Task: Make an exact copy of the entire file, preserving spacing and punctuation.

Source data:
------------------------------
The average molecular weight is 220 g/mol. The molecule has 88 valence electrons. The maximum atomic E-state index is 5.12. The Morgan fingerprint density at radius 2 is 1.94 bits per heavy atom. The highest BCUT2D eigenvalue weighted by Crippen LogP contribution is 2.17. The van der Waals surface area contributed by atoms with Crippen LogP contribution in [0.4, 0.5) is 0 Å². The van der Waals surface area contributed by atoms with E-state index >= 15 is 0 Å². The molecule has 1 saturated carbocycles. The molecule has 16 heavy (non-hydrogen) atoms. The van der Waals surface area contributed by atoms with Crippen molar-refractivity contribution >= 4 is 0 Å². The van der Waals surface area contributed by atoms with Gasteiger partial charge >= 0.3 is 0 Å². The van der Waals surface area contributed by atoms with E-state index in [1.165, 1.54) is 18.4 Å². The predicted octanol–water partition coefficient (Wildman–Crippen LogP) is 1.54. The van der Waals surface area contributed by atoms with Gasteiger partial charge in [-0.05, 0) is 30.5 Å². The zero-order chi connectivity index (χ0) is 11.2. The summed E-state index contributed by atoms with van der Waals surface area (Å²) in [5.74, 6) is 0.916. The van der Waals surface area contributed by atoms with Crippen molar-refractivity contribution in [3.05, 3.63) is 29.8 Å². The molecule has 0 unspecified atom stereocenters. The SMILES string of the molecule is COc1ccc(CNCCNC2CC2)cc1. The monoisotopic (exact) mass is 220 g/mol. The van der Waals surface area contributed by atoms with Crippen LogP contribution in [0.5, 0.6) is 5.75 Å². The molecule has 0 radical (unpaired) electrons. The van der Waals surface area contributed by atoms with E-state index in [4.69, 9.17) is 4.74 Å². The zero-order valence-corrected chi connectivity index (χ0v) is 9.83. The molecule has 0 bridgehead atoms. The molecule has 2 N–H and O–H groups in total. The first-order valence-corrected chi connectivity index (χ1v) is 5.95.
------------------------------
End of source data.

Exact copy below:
The average molecular weight is 220 g/mol. The molecule has 88 valence electrons. The maximum atomic E-state index is 5.12. The Morgan fingerprint density at radius 2 is 1.94 bits per heavy atom. The highest BCUT2D eigenvalue weighted by Crippen LogP contribution is 2.17. The van der Waals surface area contributed by atoms with Crippen LogP contribution in [0.4, 0.5) is 0 Å². The van der Waals surface area contributed by atoms with E-state index >= 15 is 0 Å². The molecule has 1 saturated carbocycles. The molecule has 16 heavy (non-hydrogen) atoms. The van der Waals surface area contributed by atoms with Crippen molar-refractivity contribution >= 4 is 0 Å². The van der Waals surface area contributed by atoms with Gasteiger partial charge >= 0.3 is 0 Å². The van der Waals surface area contributed by atoms with E-state index in [1.165, 1.54) is 18.4 Å². The predicted octanol–water partition coefficient (Wildman–Crippen LogP) is 1.54. The van der Waals surface area contributed by atoms with Gasteiger partial charge in [-0.05, 0) is 30.5 Å². The zero-order chi connectivity index (χ0) is 11.2. The summed E-state index contributed by atoms with van der Waals surface area (Å²) in [5.74, 6) is 0.916. The van der Waals surface area contributed by atoms with Crippen molar-refractivity contribution in [3.05, 3.63) is 29.8 Å². The molecule has 0 unspecified atom stereocenters. The SMILES string of the molecule is COc1ccc(CNCCNC2CC2)cc1. The monoisotopic (exact) mass is 220 g/mol. The van der Waals surface area contributed by atoms with Crippen LogP contribution in [0.5, 0.6) is 5.75 Å². The molecule has 0 radical (unpaired) electrons. The van der Waals surface area contributed by atoms with E-state index in [4.69, 9.17) is 4.74 Å². The zero-order valence-corrected chi connectivity index (χ0v) is 9.83. The molecule has 0 bridgehead atoms. The molecule has 2 N–H and O–H groups in total. The first-order valence-corrected chi connectivity index (χ1v) is 5.95.